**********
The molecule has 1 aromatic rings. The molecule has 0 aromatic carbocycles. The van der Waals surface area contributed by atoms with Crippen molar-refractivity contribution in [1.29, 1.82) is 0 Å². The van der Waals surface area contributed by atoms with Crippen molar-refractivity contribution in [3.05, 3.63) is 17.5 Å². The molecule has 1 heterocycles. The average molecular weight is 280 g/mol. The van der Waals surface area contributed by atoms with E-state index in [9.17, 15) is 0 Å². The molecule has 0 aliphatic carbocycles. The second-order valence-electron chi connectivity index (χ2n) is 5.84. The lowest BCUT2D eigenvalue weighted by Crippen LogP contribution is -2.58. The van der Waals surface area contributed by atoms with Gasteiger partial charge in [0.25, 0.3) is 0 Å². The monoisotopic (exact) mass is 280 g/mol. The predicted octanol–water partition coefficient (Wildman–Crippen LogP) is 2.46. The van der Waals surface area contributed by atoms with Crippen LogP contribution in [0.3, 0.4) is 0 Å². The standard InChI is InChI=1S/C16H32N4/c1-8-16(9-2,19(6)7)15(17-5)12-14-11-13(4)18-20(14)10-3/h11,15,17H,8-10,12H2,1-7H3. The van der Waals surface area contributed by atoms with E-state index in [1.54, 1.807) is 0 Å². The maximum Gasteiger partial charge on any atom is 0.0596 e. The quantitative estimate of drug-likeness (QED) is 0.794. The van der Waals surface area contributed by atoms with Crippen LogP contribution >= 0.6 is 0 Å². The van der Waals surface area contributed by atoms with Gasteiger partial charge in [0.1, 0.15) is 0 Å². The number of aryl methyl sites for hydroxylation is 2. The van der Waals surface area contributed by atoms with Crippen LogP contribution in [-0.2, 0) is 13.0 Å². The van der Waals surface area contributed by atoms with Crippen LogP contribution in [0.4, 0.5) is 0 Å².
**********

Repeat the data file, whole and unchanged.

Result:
The molecule has 1 aromatic rings. The molecule has 0 aromatic carbocycles. The van der Waals surface area contributed by atoms with Crippen molar-refractivity contribution in [1.29, 1.82) is 0 Å². The van der Waals surface area contributed by atoms with Crippen molar-refractivity contribution in [3.05, 3.63) is 17.5 Å². The molecule has 1 heterocycles. The average molecular weight is 280 g/mol. The van der Waals surface area contributed by atoms with E-state index in [9.17, 15) is 0 Å². The molecule has 0 aliphatic carbocycles. The second-order valence-electron chi connectivity index (χ2n) is 5.84. The lowest BCUT2D eigenvalue weighted by Crippen LogP contribution is -2.58. The van der Waals surface area contributed by atoms with Gasteiger partial charge in [0.25, 0.3) is 0 Å². The monoisotopic (exact) mass is 280 g/mol. The predicted octanol–water partition coefficient (Wildman–Crippen LogP) is 2.46. The van der Waals surface area contributed by atoms with Crippen LogP contribution in [0.3, 0.4) is 0 Å². The standard InChI is InChI=1S/C16H32N4/c1-8-16(9-2,19(6)7)15(17-5)12-14-11-13(4)18-20(14)10-3/h11,15,17H,8-10,12H2,1-7H3. The van der Waals surface area contributed by atoms with E-state index in [1.54, 1.807) is 0 Å². The maximum Gasteiger partial charge on any atom is 0.0596 e. The quantitative estimate of drug-likeness (QED) is 0.794. The van der Waals surface area contributed by atoms with Crippen LogP contribution >= 0.6 is 0 Å². The van der Waals surface area contributed by atoms with Gasteiger partial charge in [0.1, 0.15) is 0 Å². The number of aryl methyl sites for hydroxylation is 2. The van der Waals surface area contributed by atoms with Crippen LogP contribution in [-0.2, 0) is 13.0 Å². The van der Waals surface area contributed by atoms with Crippen LogP contribution in [0.4, 0.5) is 0 Å².